Therefore a PSA like this is always handy! :dad_joke:

Just remember… some of us combine a decent anatomy and medical knowledge with the experience you can only gain from surviving doing a bunch of stupid things! :sweat_smile:

ok, PSA over! :stuck_out_tongue_winking_eye:

Just for clarity, and please let me know if you want me to edit this out, @Atilla , we are talking about scar tissue formed (intentionally) during the implant procedure.

There’s an implant technique used mostly when placing a Haworth style subdermal implant (especially non-silicone ones) too close to tendons or other delicate bits.
It consists of stabbing multiple times around where you want the pocket to form, on the inside of the skin, to provoke an exaggerated internal scarring response, thus making the internal pocket thicker and more firmly tethered to the skin.

Worth noting this technique is slightly controversial, mostly because it isn’t an exact science and it might just not achieve the desired result.

Nevertheless, @Atilla 's installer was well versed and managed to provoke the desired reaction, thus encapsulating this implant in a pretty thick and very well tethered pocket! (this detail will be important later, as in when videos get posted kinda later)!

On one hand this was great for protecting his tendon!
On the other, such a pocket of internal scar tissue is what’s causing this finger to be thicker than the other digits even after the implant’s removal.

Amazing support, as always!


… You pretty much wrote what I wanted to. I mean the whole post. :handshake::metal:

The healing process goes the best it can. Full stop.
No surprise, @greydoc did a well considered job.
I actually like some of my scars and I can see this particular one joining the hall of fames.
Just opened up the plaster and photographed.

I send the post and off I go to clean it apply fresh band-aid :footprints:

Gore Alert

It’s good to see my finger again. I would have looked at it better, but I forgot to buy Lucozade before the removal :man_facepalming: and didn’t want to risk feeling light headed.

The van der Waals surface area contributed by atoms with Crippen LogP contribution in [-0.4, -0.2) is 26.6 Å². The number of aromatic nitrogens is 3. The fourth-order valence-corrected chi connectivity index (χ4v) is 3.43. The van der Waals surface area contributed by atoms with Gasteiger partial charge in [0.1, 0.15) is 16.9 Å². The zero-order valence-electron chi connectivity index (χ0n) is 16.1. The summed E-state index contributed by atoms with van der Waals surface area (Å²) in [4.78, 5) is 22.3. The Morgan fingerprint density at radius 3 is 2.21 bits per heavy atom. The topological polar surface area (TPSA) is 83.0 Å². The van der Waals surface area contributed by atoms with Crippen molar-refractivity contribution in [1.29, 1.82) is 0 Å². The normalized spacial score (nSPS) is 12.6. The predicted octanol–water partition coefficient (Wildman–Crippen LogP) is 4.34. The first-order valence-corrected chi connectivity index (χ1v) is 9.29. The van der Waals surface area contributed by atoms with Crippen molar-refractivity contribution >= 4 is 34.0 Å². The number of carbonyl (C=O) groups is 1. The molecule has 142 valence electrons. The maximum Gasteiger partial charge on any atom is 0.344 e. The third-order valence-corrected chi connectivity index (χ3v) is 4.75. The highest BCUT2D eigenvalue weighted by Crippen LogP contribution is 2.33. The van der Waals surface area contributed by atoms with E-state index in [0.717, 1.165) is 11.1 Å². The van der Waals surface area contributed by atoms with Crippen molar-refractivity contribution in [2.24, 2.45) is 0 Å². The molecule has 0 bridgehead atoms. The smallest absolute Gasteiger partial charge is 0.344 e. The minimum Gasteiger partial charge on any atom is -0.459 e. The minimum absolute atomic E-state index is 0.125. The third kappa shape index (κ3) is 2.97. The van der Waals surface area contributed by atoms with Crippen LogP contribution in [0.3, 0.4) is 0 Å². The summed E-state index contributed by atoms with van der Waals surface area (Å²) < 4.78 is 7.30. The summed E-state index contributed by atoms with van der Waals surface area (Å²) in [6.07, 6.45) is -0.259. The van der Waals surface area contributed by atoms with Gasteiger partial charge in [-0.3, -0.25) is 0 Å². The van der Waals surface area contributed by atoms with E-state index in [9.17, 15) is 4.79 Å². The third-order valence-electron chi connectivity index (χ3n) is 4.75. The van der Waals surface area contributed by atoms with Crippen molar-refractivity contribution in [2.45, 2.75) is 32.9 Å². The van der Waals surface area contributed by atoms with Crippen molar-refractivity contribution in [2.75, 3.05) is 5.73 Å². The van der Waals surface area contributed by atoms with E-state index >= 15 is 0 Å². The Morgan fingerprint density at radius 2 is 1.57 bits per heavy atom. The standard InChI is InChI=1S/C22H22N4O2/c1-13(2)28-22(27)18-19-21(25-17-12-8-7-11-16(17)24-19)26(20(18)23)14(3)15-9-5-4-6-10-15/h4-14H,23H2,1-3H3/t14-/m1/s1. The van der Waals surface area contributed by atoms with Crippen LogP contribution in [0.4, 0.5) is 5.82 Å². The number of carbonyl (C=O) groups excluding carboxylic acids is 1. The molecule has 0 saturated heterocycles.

Just wanted to take the opportunity to say something that kinda goes without saying… But always good to highlight for new folks dropping by:

I’m really proud of this community!

I mean… in roughly 10 days from the first post of someone asking for help we managed to:

  • Mobilise members, including someone who was abroad…
  • Travel quite far to meet a member who needed help
  • Perform a delicate extraction
  • all the while with DT also offering a replacement unit

Seriously, it’s hard to find this level of unity anywhere!
Proud of you peeps! :unicorn_thumbs_up:


I wasn’t aware of that, but not surprised and a GREAT offer.

I have a DT FlexNT, I have never had an issue and without doing a comparison, I would say it has probably the best range of all my flexies.

I dont know how many Amal has in stock, but if anybody was looking for a great little performer in the form of an NTAG216, I would personally recommend you grab a FlexNT

So as not to derail TOO MUCH and get it back on track


Yeah, you guys were awesome


Earlier conversation from years ago.

Can’t emphasize it enough!!!
Let’s just not get into whatifery.
My hand is happy :grin:
I’m able to generate income :money_mouth_face:
On the top of it aesthetics were considered :mending_heart:
Also I met awesome folks :people_hugging:

Being ACTUALLY looked after and cared about helps being better. There’s empirical evidence of this (not just the placebo effect).

Also the recommendation that was due:

@Eyeux is a legend
@greydoc is a legend
The FlexNT is a chip that worth a story, the reading range is impressive and it reads 10/10 times.

If anyone has the code for the matrix:
In my next incarnation I would like to have bigger hands and wrists to rock massive watches and have bigger implants :pray: please.

Shall I make a high res scan of the chip? I don’t have a good enough microscope to inspect it.
Or does it have any sort of scientific value that makes it worth posting it to you?
I’m almost certain that the cause of failure was a demagnetiser, but if you want to have a better look at it or if it can contribute to the DT bank of knowledge in any form I am happy to stick a stamp on it :+1:


high res scans are a good idea but just from the photos you posted already I can take a guess at what happened. The flexNT has a flip-chip die bonded with the flex PCB carrier and some potting compound placed over it for resilience, but it’s still flip-chip. I’ve literally punched concrete (by accident) and various surfaces (through frustration) with my left hand that contains my flexNT and it’s been fine since installation, but this may have to do with the fact it’s slightly slipped off to the side of the bone and 1) cannot actually flex, and 2) the die chip itself is not directly in the “line of fire” for such events.

My point is, if you happened to get your flexNT to actually flex in just the wrong spot, the flip-chip adhesive could have cracked and the die chip could have decoupled from the antenna PCB. Any failure of the actual coating would have resulted in some obvious visible encroachment, which I did not see in the photos.


Ok, I want to know more.
High res scan will be on my to-do list :saluting_face:


8 posts were merged into an existing topic: Microchiped or frequencies, mindreading, 24/7 followed or watched